Diphenhydramine for Dogs and Cats

Dosage Forms Available:

  • Capsule
  • Transdermal Gel
  • Injection
  • Oral Liquid


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Diphenhydramine is an antihistamine for dogs, cats, and other animals generally used to treat allergy symptoms but may be used for other medicinal purposes.

What is Diphenhydramine (Benadryl)?

Diphenhydramine for dogs and cats is an antihistamine treatment. Antihistamine medications work to block H-1 receptors which trigger allergy symptoms to small blood vessels and muscles. Inflammation occurs when histamine attaches to these receptors. 

Humans use Benadryl for allergy symptoms, and under the direction of a veterinarian, so can pets. Animals having the same allergy symptoms as humans doesn’t necessarily mean that the pet has allergies, so be sure to consult with the veterinarian first before giving cats and dogs Benadryl.

Benadryl for dogs and cats may also be used for insect stings, travel sickness, and calming nerves. Diphenhydramine for dogs and cats is also useful prior to a vaccine injection if a temporary adverse reaction is expected.

Diphenhydramine Side Effects

Diphenhydramine for dogs and cats is generally safe, some side effects could emerge. Use this list to be aware of the possible side effects associated with diphenhydramine.

Common Side Effects

  • Excitability (especially in cats)
  • Odd behavior
  • Lethargy, sedation, or depression (tension)
  • Dry mouth or drooling.
  • Increased breathing rate
  • Decrease in urination

Less Common Side Effects

  • Diarrhea
  • Vomiting
  • Decreased appetite 
  • Rapid heartbeat
  • Labored breathing

Diphenhydramine Precautions

As with any medication, there are precautions to heed when administering diphenhydramine for dogs and cats.

Preexisting conditions should be assessed before diphenhydramine is given to an animal. A complete medical history should be given to the veterinarian to determine if this medication is appropriate. Not all will respond to this drug the same way, so the dose may need to be adjusted for some animals.

Laboratory testing determined that Benadryl for animals can cause birth defects. If giving high doses of diphenhydramine to a nursing mother, the drug is passed into the milk. For this reason, it is recommended that diphenhydramine only be given when there isn’t an alternative.

This drug should not be taken while an animal undergoes skin allergy testing as this would skew the results. Cease medication two weeks prior to testing.

Animals Who Should Not Use Diphenhydramine 

  • Puppies or kittens.
  • Dogs and cats allergic to similar antihistamines.

Situations That Require Caution When Giving Diphenhydramine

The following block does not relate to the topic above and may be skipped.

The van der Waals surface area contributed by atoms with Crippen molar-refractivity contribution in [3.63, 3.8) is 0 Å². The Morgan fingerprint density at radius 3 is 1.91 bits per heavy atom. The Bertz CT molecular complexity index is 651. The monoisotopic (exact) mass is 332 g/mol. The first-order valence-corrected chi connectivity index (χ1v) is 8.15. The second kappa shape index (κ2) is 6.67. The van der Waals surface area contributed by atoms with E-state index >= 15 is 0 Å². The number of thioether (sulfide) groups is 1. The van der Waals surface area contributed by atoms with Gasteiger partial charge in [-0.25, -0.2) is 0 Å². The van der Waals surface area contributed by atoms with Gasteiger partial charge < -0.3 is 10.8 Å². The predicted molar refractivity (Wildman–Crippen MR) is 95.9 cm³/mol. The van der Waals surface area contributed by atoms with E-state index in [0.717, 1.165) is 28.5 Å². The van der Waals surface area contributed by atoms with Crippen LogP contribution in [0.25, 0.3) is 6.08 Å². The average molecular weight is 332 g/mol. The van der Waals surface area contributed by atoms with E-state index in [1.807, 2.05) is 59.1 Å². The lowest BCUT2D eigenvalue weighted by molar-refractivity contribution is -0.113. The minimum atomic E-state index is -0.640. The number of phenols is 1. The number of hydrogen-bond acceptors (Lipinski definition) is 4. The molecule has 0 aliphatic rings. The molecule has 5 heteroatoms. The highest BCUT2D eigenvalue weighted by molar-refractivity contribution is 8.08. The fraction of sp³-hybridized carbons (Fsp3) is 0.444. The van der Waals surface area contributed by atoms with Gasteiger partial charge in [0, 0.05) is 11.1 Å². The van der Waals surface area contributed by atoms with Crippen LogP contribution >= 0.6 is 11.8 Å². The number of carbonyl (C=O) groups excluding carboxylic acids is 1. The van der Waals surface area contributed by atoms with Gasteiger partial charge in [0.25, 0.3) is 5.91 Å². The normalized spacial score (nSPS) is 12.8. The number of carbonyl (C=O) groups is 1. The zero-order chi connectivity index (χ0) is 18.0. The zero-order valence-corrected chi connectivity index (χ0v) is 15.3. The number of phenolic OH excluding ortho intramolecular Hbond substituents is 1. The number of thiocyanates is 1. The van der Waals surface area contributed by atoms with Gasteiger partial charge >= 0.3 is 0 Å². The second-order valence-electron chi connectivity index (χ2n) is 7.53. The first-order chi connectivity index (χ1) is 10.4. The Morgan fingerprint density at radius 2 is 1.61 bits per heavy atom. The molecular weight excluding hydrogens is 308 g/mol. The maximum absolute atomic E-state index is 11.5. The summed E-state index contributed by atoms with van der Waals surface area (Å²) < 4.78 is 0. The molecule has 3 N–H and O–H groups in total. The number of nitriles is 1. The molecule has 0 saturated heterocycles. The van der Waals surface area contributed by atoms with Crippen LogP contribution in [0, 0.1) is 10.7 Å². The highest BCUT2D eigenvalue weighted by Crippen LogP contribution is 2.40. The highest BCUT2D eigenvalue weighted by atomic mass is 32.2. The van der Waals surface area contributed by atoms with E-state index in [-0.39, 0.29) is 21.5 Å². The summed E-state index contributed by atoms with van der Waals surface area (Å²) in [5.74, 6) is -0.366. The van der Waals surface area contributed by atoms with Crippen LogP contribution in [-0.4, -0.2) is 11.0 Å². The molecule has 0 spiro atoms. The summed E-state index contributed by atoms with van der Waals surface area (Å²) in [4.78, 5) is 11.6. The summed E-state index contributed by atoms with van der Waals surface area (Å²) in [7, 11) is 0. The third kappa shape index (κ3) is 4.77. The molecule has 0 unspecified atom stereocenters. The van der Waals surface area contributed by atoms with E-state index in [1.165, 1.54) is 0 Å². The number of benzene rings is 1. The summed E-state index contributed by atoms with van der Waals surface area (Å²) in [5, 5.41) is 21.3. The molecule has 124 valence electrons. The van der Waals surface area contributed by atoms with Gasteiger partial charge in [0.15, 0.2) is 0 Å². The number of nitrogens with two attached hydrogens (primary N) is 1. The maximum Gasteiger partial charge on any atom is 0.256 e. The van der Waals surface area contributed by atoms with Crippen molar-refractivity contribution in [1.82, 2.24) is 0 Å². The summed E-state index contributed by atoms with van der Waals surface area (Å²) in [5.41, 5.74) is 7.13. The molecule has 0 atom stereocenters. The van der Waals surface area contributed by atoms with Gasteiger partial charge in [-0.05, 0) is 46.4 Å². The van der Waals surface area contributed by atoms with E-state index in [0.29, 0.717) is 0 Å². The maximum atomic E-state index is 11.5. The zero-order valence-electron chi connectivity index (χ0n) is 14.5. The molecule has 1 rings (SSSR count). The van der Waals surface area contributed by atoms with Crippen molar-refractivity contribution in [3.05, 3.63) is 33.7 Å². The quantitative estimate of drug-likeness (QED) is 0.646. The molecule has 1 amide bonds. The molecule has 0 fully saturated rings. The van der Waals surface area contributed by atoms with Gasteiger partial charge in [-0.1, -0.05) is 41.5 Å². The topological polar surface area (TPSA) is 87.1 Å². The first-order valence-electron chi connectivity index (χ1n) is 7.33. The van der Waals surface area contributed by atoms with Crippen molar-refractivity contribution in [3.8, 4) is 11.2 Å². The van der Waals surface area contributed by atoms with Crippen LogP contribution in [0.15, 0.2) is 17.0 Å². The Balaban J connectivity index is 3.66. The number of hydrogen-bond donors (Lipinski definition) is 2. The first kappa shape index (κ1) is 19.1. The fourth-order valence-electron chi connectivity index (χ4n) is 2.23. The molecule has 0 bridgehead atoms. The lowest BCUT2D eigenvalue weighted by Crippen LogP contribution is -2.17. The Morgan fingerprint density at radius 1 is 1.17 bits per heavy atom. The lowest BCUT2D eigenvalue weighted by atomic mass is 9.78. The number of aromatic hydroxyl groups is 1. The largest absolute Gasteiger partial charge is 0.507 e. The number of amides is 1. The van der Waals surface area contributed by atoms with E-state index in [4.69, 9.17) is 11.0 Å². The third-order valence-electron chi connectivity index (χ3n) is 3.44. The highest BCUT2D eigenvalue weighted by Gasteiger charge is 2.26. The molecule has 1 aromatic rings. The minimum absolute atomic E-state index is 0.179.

• Pregnant or lactating animals
  • COPD
  • Heart disease
  • Glaucoma
  • Prostate enlargement
  • Intestinal, bladder neck obstruction, or pyeloduodenal obstruction
  • Bladder disorders
  • Prostatic hypertrophy
  • Hyperthyroidism
  • Seizure disorders
  • High blood pressure
  • Hypertension
  • Heart failure
  • Geriatric animals
  • Working dogs

Possible Interactions

Problems may occur when diphenhydramine is taken at the same time as these medications:

  • Amitraz
  • Anticholinergic drugs
  • CNS depressant agents (sedatives, anesthetics, or pain medications)
  • Epinephrine
  • Furazolidone
  • Heparin sodium or calcium
  • Selegiline
  • Tricyclic antidepressants
  • Warfarin sodium


Benadryl should be stored at room temperature. Do not freeze.


The dosage amount of diphenhydramine varies depending on the way it will be administered. For animals who have difficulty swallowing pills, pharmacy compounding or flavoring may help. 

Standard Dosage by Method

Capsule or tablet: 12.5 mg, 25 mg (most common), or 50 mg.

Liquid form: 12.5 mg per 5 ml, or 25 mg per 5 ml.

Injection: 50 mg per ml.

Diphenhydramine for Dogs Dosage

These are general guidelines with diphenhydramine dosage for dogs. Always follow your veterinarian’s explicit directions.

For allergies: 2-4 mL per kg of body weight to be given orally every 8-hours

For allergic reactions: 0.5-2 mL per kg of body weight to be given by injection.

For nausea or motion-sickness: 2-4 mL per kg orally or intramuscularly every 8 hours

Diphenhydramine for Cats Dosage

These are general guidelines for administering diphenhydramine for cats. Always follow your veterinarian’s explicit directions.

For allergies: 2-4 mL per kg of body weight by mouth every 8-12 hours. 

For allergic reactions: 0.5 — 2 mL per kg of body weight by injection.

Missed Dose

In the case of a missed dose, stay on the regular schedule as best you can. Skip the missed dose if it’s almost time for the next dose, and continue with the regular schedule. Avoid giving your pet more than one dose at a time or too close together.

Signs of Diphenhydramine Overdose

As with any medication, there are risks if an overdose occurs. Be aware of the signs of an overdose so you can take immediate action. If you notice any signs of an adverse reaction or overdose, call the veterinarian or emergency contact immediately.

Overdoses can be prevented by communicating with other caretakers to make sure that a dose hasn’t already been given. Also, keep medications away from your pets. An animal may help themselves to it, especially if it has been flavored with compounding.

Signs of an overdose are:

  • Agitation
  • Seizures
  • Shaking or shivering
  • Rapid heartbeat
  • Dilated pupils
  • Fainting or extreme drowsiness
  • Constipation or vomiting


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